In this 90 Seconds episode we give you a quick update on where things stand on the McCleary decision, which requires the state to fully fund basic education, including highlights of proposals currently being considered by state lawmakers.
The language behind the Senate Majority Coalition’s education funding plan has been released as SB 5607. On Saturday I wrote about the general aspects of the plan, based on the summaries provided by the Coalition. I read through the bill itself today and found more items of interest, plus some clarifications.
[Update 3:49pm -- Legislative language has now been released -- see here.]
This morning, state Senate Republicans (aka the Senate Majority Coalition Caucus) released their plan for fully funding K-12 education and complying with the state Supreme Court McCleary ruling. They are calling it the "Education Equality Act."
You can read the overview and a more detailed list of components below. No legislation is posted yet. We'll provide you with more in-depth analysis soon.
As I wrote earlier, I-1351 is scheduled to become effective in 2019–21—within the four-year budget window. Plus, Gov. Inslee has proposed beginning to implement the initiative early, in 2017–19.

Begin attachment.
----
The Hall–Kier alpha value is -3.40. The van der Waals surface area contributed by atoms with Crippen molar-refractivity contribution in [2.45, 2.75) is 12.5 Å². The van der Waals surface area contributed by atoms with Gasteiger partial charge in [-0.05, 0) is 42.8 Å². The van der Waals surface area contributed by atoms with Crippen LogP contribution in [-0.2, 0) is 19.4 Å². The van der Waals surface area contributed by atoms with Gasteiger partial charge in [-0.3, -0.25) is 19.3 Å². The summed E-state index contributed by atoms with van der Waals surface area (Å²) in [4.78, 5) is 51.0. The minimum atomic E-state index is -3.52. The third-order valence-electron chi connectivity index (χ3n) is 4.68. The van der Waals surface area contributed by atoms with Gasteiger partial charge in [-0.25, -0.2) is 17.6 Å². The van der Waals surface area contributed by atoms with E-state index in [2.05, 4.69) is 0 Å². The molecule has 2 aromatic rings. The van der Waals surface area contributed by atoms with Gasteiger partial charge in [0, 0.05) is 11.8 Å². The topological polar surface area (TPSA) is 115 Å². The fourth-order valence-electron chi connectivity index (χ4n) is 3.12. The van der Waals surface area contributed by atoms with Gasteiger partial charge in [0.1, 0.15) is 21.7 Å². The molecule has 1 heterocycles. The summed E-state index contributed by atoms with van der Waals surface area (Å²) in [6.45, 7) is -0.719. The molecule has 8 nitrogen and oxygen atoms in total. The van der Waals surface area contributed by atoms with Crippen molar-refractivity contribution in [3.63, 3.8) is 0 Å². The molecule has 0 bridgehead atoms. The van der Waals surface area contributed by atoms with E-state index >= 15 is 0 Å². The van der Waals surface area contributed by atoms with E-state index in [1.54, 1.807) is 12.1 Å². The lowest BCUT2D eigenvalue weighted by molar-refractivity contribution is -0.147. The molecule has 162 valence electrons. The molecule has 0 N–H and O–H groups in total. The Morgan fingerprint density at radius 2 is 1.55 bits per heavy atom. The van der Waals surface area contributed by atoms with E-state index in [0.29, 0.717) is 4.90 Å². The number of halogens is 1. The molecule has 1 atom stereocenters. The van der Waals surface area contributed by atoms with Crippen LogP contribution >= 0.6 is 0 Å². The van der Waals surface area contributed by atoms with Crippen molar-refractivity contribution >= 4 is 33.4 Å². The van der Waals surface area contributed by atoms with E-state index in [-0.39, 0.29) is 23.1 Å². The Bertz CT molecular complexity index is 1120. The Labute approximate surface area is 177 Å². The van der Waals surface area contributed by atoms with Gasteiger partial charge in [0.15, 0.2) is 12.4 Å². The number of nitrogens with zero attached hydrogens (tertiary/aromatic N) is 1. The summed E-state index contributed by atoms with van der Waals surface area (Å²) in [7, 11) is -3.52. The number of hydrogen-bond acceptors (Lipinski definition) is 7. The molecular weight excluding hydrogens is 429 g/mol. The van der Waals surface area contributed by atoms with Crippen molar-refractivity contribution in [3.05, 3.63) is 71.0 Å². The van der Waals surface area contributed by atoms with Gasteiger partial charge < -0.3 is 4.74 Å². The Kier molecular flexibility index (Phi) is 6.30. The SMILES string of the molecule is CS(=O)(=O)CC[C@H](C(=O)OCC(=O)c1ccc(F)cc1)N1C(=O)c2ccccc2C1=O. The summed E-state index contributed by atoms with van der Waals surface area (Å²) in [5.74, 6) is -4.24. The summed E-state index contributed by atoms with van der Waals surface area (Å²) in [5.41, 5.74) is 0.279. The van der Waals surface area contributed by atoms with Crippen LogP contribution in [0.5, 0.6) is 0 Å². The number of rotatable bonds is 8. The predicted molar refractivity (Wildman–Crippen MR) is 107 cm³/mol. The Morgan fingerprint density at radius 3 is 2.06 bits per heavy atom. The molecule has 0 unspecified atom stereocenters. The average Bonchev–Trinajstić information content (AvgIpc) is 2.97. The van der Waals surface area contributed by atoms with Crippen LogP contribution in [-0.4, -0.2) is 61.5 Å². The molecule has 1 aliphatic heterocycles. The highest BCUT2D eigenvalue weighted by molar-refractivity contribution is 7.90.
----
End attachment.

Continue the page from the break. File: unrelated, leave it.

Yesterday the Economic and Revenue Forecast Council adopted a four-year budget outlook based on Gov. Inslee’s proposed 2017–19 operating budget. According to the outlook, his proposal would leave a near general fund–state plus opportunity pathways (NGFS+) unrestricted ending balance in 2019–21 of negative $2.041 billion (and total reserves would be negative $596 million).
New report: Gov. Inslee's 2017-19 Operating Budget Proposal Would Significantly Increase Spending and Taxes
In a new report, we provide an overview of Gov. Inslee's proposed operating budget for the next biennium. Briefly:
The Tax Foundation is out with a new ranking: "Which States Rely the Most on Federal Aid?" Washington state is #33, with 29.2 percent of its Fiscal Year 2014 state general revenue coming from the federal government.
The Foundation notes:
The state Legislature begins its 2017 session today. This being an odd-numbered year, session is scheduled to last 105 days, with an April 23 adjournment date. Almost nobody believes lawmakers will finish their business by then, however, in which case the governor can call a special session (or a series of special sessions as the case may be).
Big issues on tap for this year include:
In Punxsutawney, Pennsylvania, every year on Feb. 2 residents await the sign of a groundhog - Punxsutawney Phil - to forecast the onset of spring. In the Washington state Legislature, lawmakers and other observers were awaiting a sign yesterday of how much members of the Joint Education Task Force could agree on solutions for full state funding of K-12 education (as required by the state Supreme Court's McCleary ruling) in 2017.